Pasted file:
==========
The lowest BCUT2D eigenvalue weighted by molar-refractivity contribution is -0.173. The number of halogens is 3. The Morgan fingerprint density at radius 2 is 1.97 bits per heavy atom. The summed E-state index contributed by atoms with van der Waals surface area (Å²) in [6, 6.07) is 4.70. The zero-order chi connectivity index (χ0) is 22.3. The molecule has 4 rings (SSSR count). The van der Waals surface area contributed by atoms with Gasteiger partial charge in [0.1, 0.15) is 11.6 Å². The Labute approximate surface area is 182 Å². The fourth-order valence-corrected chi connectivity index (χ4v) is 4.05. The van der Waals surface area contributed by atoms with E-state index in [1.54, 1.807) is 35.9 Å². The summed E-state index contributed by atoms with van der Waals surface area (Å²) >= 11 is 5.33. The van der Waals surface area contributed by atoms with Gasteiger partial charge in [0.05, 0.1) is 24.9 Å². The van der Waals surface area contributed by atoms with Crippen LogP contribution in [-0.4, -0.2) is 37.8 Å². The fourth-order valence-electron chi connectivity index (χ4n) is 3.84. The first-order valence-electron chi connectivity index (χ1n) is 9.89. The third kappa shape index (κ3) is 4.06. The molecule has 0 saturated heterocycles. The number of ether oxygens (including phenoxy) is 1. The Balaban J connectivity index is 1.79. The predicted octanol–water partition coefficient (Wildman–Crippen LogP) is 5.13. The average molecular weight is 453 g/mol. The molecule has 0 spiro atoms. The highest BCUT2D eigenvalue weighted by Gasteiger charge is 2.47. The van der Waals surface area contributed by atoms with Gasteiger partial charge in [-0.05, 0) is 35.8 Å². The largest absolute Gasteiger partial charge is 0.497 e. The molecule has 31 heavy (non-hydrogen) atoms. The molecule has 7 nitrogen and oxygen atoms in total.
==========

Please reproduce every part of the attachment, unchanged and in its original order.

The lowest BCUT2D eigenvalue weighted by molar-refractivity contribution is -0.173. The number of halogens is 3. The Morgan fingerprint density at radius 2 is 1.97 bits per heavy atom. The summed E-state index contributed by atoms with van der Waals surface area (Å²) in [6, 6.07) is 4.70. The zero-order chi connectivity index (χ0) is 22.3. The molecule has 4 rings (SSSR count). The van der Waals surface area contributed by atoms with Gasteiger partial charge in [0.1, 0.15) is 11.6 Å². The Labute approximate surface area is 182 Å². The fourth-order valence-corrected chi connectivity index (χ4v) is 4.05. The van der Waals surface area contributed by atoms with E-state index in [1.54, 1.807) is 35.9 Å². The summed E-state index contributed by atoms with van der Waals surface area (Å²) >= 11 is 5.33. The van der Waals surface area contributed by atoms with Gasteiger partial charge in [0.05, 0.1) is 24.9 Å². The van der Waals surface area contributed by atoms with Crippen LogP contribution in [-0.4, -0.2) is 37.8 Å². The fourth-order valence-electron chi connectivity index (χ4n) is 3.84. The first-order valence-electron chi connectivity index (χ1n) is 9.89. The third kappa shape index (κ3) is 4.06. The molecule has 0 saturated heterocycles. The number of ether oxygens (including phenoxy) is 1. The Balaban J connectivity index is 1.79. The predicted octanol–water partition coefficient (Wildman–Crippen LogP) is 5.13. The average molecular weight is 453 g/mol. The molecule has 0 spiro atoms. The highest BCUT2D eigenvalue weighted by Gasteiger charge is 2.47. The van der Waals surface area contributed by atoms with Gasteiger partial charge in [-0.05, 0) is 35.8 Å². The largest absolute Gasteiger partial charge is 0.497 e. The molecule has 31 heavy (non-hydrogen) atoms. The molecule has 7 nitrogen and oxygen atoms in total.